The communities included in our study are actively involved with, or at times even center around, participatory culture entities and engagements. Whether rooted explicitly in fandom (in the case of the Harry Potter Alliance and Racebending ) or tending more towards a more loosely defined affinity based in shared practices and visual cultures (in the case of Invisible Children and Living Room Gods) all the communities included in our study emerge out of relationships, interactions and expressions central to those entities. Throughout our case studies, we struggled with how to define the aspects of the communities we studied that were not directly political. What is the relationship of Verb Noire to science fiction? Of the Harry Potter Alliance to the Harry Potter series? It was difficult to describe these foci using pre-existing language. Therefore, we coined the term "content world." A content world is a story-world shared by the members of a particular community. A content world can be as explicitly fantastical, as is Harry Potter, or it can be as subtle as any work of realist fiction. A content world can be designed and created by the community, or it can stem from a pre-existing story. A content world can be championed, critiqued, or treated both ways at different times. However, all content worlds are rooted in stories, and all content worlds serve as a touchstone for a community, bringing the members together and serving as a point of shared experience and understanding.
Duncombe calls for progressive political and activist groups to embrace the appeal of fantasy, outlining a theory of "dreampolitik." He argues that "instead of asking for sacrifice, we could try appealing to people's hopes and dreams, weaving them into a tale that ends with their lives being better than they are now." Duncombe's vision of the way that fantasies and stories can motivate people for political and activist ends maps onto our case studies very well. However, Duncombe also cautions readers that "this entails looking deeper than the current vogue of celebrating commercial culture as a 'site of resistance' ... there is a big difference between rereading reality and acting to make it anew ... furthermore, this sort of 'resistance' is often cultivated by marketers who understand it – correctly – as another way to get consumers engaged with their product."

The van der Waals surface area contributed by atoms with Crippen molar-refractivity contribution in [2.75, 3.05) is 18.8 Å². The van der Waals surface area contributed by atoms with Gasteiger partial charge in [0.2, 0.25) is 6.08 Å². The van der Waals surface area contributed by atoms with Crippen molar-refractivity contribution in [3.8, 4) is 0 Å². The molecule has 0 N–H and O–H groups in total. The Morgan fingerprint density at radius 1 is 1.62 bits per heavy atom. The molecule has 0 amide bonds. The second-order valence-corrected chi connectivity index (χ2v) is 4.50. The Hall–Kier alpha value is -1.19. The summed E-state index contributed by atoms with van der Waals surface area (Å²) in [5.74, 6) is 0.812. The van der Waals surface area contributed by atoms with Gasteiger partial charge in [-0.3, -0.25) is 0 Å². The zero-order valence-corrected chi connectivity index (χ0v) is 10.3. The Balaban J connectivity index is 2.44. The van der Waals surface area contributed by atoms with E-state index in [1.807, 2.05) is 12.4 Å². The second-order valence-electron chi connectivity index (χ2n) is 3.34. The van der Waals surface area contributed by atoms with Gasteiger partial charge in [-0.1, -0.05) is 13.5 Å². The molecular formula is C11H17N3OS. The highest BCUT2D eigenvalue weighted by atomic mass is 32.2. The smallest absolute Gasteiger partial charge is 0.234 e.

This challenge leads us to look at each of our case studies more deeply. How are these activist groups using their content worlds? When the content worlds are borrowed from commercial products, do they continue in service to those products, and do they actually lead to change? When they are not, do they become commercial products? Or are content worlds actually serving as a point of unity and inspiration for the activist groups we have studied? Certainly, they are serving as a model for civic action. The Indian movie Rang de Basanti, which emphasized nationalism and social change, featured a candlelight rally at India Gate. Another group which has a realist content world is Invisible Children. Their 2008 annual report and their website explicitly state that they are "a social, political and global movement that uses the transformative power of stories to change lives." They emphasize that they are not just storytellers, though: they describe how they began with a story (the documentary they were shooting) and have moved on into taking action within the community. In some respects, their content world - the documentary - is actually the real world, in that it deals in facts. Verb Noire also emphasizes the power of stories to change people's behaviors, but rather than relying on a particular story to inspire its volunteers, it critiques the failures of our culture's common content worlds.